Early Returns Troubling on the Ground

While updating my numbers on the average run and out values of various batted ball types this past afternoon, I noticed what looked like an anomaly when it came to ground balls in the American League this season. The average run value of a ground ball was roughly half so far in 2010 of what it was in 2007-9. I assumed there had to be something off with my code and my first check was to look at the National League, but that did not turn up any unexpected results.

Curious, I spit out the odds of an out occurring on a groundball in each year as a chart. In years past, right around 66% of all ground balls were turned into a single out. An additional 7% caused a double play. The National League is almost exactly the same though it has had more single outs and slightly fewer double plays on account of there being fewer runners on base on average.

However, so far in 2010, those ratios are up to 68% and 7.5% in the American League while the National League shows no significant deviation. Now, that does not seem like much of a change from average in the AL numbers but consider that a ground ball is the single most likely outcome for any plate appearance. There are lots of them and any movement can reap big changes.

In 2009, hitters batted .239 on ground balls. That’s down to .210 in 2010 and there’s been a rise in double plays turned (and a triple play as well). All that adds up to a lot more outs, about 163 in fact. Over just under 4500 ground balls, you have outs up about 4%, but only in the AL. What’s changed? I have no idea, but right now ground ball hitters are having quite a tough time of it.



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Matthew Carruth is a software engineer who has been fascinated with baseball statistics since age five. When not dissecting baseball, he is watching hockey or playing soccer.


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Schu
Member
Schu

Probably has a lot to do with the recent focus on defense.

scatterbrian
Guest
scatterbrian

I was thinking the same thing. Have there been fewer errors on groundballs in the AL?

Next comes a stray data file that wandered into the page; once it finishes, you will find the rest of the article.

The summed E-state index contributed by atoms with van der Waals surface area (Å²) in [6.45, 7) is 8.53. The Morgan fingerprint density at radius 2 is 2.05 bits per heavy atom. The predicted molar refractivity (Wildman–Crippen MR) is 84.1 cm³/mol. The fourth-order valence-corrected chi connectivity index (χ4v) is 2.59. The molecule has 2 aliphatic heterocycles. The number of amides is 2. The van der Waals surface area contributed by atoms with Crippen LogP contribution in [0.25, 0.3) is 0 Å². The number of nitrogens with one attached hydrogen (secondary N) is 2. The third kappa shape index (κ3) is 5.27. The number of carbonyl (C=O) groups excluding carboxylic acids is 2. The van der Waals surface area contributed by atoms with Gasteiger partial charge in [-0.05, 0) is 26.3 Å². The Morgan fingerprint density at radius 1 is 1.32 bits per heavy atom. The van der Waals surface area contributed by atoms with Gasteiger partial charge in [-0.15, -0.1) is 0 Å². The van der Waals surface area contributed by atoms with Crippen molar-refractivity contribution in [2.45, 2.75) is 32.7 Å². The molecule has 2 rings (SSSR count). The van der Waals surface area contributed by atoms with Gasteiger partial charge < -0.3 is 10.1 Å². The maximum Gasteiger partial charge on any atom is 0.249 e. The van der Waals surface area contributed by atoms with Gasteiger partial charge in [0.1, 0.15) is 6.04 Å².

MGL
Guest
MGL

Brian,

I doubt that the teams that are emphasizing defense are paying much attention to players’ error rates. IOW, when someone says that teams or leagues are emphasizing defense more, they are not talking about error rates (fielding average) – they are talking about the ability to field balls and turn them into outs – range essentially.

In any case, BA on ground balls is not affected by error rates, right?

Colin Wyers
Guest

MGL, doesn’t that depend on what’s causing the change in error rates? If it’s a distinction between error and out, then no. If it’s a scoring change from an error to an infield hit, then it has an effect on BABIP, yes.

Now, I don’t think that explains what Matthew is showing here, but it is something to consider.

81
Member

In previous years the promotion of worm burning prospects has been muddled by most team’s inability to accurately profile these pitchers in the majors. A player like Randy Wells (career 48% ground-ball percentage) can go relatively under the radar while surrounded by typically inferior minor league infield defenses. This undoubtedly results in an inflated ERA which might not pass the stink-test of a non-sabermetrically oriented scout (of which I’m sure the Cubs organization has many). As more teams adopt a more sound approach towards assessing these types of players you will naturally see an influx of talented ground-ball specialists.

On a mostly unrelated note; should extreme ground ball pitchers expect to sustain higher LOB% due to the value of a double play?

Temo
Member
Temo

It’s usually balanced out by extreme ground ball pitchers having below average K rates (which is even more effective at stranding batters).

Roy Halladay doesn’t apply here.

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